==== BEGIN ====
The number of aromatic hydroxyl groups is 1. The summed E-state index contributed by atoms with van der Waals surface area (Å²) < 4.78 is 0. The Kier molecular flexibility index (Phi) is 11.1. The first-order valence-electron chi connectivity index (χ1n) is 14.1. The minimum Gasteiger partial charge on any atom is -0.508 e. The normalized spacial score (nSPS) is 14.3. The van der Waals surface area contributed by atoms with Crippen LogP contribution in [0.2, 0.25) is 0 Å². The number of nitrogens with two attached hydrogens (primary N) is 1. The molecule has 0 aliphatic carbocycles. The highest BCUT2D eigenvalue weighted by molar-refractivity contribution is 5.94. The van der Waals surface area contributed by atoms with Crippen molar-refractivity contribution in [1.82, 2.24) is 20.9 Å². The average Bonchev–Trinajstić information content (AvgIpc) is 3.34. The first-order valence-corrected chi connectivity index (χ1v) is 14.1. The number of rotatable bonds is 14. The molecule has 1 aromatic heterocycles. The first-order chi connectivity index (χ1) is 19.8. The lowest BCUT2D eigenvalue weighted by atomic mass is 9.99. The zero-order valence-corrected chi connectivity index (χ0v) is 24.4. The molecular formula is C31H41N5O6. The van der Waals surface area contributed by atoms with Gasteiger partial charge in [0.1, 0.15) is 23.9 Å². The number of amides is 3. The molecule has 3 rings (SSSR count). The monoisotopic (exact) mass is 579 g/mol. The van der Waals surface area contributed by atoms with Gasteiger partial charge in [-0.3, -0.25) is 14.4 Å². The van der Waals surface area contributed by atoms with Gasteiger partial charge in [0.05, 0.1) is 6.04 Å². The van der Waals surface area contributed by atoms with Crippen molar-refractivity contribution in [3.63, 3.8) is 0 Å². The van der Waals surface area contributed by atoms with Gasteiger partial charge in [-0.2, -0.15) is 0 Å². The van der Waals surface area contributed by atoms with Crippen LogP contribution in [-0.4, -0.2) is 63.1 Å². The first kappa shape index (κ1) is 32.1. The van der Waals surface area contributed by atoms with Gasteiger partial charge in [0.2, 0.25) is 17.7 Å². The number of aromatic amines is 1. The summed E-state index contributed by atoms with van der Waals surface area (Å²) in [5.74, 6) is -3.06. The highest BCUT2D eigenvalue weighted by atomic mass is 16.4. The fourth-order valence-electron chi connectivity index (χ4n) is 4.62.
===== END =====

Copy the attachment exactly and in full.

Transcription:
The number of aromatic hydroxyl groups is 1. The summed E-state index contributed by atoms with van der Waals surface area (Å²) < 4.78 is 0. The Kier molecular flexibility index (Phi) is 11.1. The first-order valence-electron chi connectivity index (χ1n) is 14.1. The minimum Gasteiger partial charge on any atom is -0.508 e. The normalized spacial score (nSPS) is 14.3. The van der Waals surface area contributed by atoms with Crippen LogP contribution in [0.2, 0.25) is 0 Å². The number of nitrogens with two attached hydrogens (primary N) is 1. The molecule has 0 aliphatic carbocycles. The highest BCUT2D eigenvalue weighted by molar-refractivity contribution is 5.94. The van der Waals surface area contributed by atoms with Crippen molar-refractivity contribution in [1.82, 2.24) is 20.9 Å². The average Bonchev–Trinajstić information content (AvgIpc) is 3.34. The first-order valence-corrected chi connectivity index (χ1v) is 14.1. The number of rotatable bonds is 14. The molecule has 1 aromatic heterocycles. The first-order chi connectivity index (χ1) is 19.8. The lowest BCUT2D eigenvalue weighted by atomic mass is 9.99. The zero-order valence-corrected chi connectivity index (χ0v) is 24.4. The molecular formula is C31H41N5O6. The van der Waals surface area contributed by atoms with Gasteiger partial charge in [0.1, 0.15) is 23.9 Å². The number of amides is 3. The molecule has 3 rings (SSSR count). The monoisotopic (exact) mass is 579 g/mol. The van der Waals surface area contributed by atoms with Gasteiger partial charge in [-0.3, -0.25) is 14.4 Å². The van der Waals surface area contributed by atoms with Gasteiger partial charge in [0.05, 0.1) is 6.04 Å². The van der Waals surface area contributed by atoms with Crippen molar-refractivity contribution in [3.63, 3.8) is 0 Å². The van der Waals surface area contributed by atoms with Gasteiger partial charge in [-0.2, -0.15) is 0 Å². The van der Waals surface area contributed by atoms with Crippen LogP contribution in [-0.4, -0.2) is 63.1 Å². The first kappa shape index (κ1) is 32.1. The van der Waals surface area contributed by atoms with Gasteiger partial charge in [0.2, 0.25) is 17.7 Å². The number of aromatic amines is 1. The summed E-state index contributed by atoms with van der Waals surface area (Å²) in [5.74, 6) is -3.06. The highest BCUT2D eigenvalue weighted by atomic mass is 16.4. The fourth-order valence-electron chi connectivity index (χ4n) is 4.62.